THE FOUR NORTH POLES OF EARTH

1 . Geographic north pole 

It is a fixed point marking the northern tip of the axis the Earth rotates around. The geographic north pole is just one of the Earth’s four north poles, all of which have counterparts in the south.

2 . Magnetic north pole 

Get a compass out and in the northern hemisphere the needle will point to a second north pole – the magnetic north pole. This currently lies in the Arctic ocean, more than 1,000 km south of the geographic north pole. The magnetic north pole marks the northern focus of the Earth’s magnetic field, which is often shown sprouting from the north of the planet, spreading round and rejoining in the south.

The field is produced by charged particles moving in the spinning outer core of molten iron and nickel that lies 3,000km beneath the ground. Movement within the molten core makes the magnetic north pole creep around 40 km a year.

The magnetic poles of the actual Earth are not antipodal; that is, the line on which they lie does not pass through Earth’s center.

3 . Northern pole of inaccessibility 

The third north pole, known as the northern pole of inaccessibility, is an invention that is defined as the point in the Arctic ocean that is most distant from any coastline.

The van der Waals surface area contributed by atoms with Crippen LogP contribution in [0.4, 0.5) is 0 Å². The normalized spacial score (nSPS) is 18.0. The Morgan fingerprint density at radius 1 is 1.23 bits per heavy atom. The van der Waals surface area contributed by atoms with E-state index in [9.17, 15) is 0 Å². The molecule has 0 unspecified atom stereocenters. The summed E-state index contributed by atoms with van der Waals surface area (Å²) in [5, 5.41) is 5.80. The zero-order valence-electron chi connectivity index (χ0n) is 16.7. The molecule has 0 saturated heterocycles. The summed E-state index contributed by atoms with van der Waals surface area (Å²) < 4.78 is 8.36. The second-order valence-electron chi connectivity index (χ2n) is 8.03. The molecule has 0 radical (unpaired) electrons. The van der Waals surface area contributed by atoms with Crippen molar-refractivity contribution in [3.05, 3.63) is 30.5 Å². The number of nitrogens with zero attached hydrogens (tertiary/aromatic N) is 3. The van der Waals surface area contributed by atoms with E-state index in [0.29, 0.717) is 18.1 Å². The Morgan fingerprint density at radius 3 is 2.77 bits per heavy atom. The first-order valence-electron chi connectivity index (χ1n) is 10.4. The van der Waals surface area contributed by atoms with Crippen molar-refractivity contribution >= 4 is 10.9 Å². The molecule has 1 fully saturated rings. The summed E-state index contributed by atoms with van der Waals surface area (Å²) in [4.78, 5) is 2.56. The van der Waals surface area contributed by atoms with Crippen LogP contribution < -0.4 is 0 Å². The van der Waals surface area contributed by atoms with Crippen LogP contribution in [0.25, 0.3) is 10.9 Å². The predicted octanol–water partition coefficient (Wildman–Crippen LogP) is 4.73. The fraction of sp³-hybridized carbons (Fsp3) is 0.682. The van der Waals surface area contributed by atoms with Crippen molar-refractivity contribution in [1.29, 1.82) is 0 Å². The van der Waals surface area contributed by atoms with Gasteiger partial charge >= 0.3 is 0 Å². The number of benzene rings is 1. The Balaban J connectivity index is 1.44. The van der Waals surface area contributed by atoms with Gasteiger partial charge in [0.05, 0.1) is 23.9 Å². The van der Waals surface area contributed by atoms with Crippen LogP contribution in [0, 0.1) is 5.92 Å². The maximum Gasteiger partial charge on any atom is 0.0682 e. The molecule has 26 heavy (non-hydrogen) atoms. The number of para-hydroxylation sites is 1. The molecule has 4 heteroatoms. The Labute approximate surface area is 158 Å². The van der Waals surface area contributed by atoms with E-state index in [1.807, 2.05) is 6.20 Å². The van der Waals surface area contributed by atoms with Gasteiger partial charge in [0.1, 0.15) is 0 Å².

4 . Geomagnetic pole

And so finally to the geomagnetic pole. The Earth’s magnetic field varies from place to place on the ground because the charges that produce it are not evenly distributed throughout the outer core. But up in the stratosphere, the field begins to even out. The northern focus of the magnetic field from this high-altitude “map” marks the geomagnetic north pole. It is not a precise point, however. It measures a few kilometres across.

It is the northern end of the magnetic field that surrounds the Earth.The geomagnetic poles are antipodal points.

Why Magnetic and Geomagnetic Poles lie some distance apart?

If the Earth’s magnetic field were a perfect dipole then the field lines would be vertical to the surface at the Geomagnetic Poles, and they would coincide with the North and South magnetic poles. However, the approximation is imperfect, and so the Magnetic and Geomagnetic Poles lie some distance apart.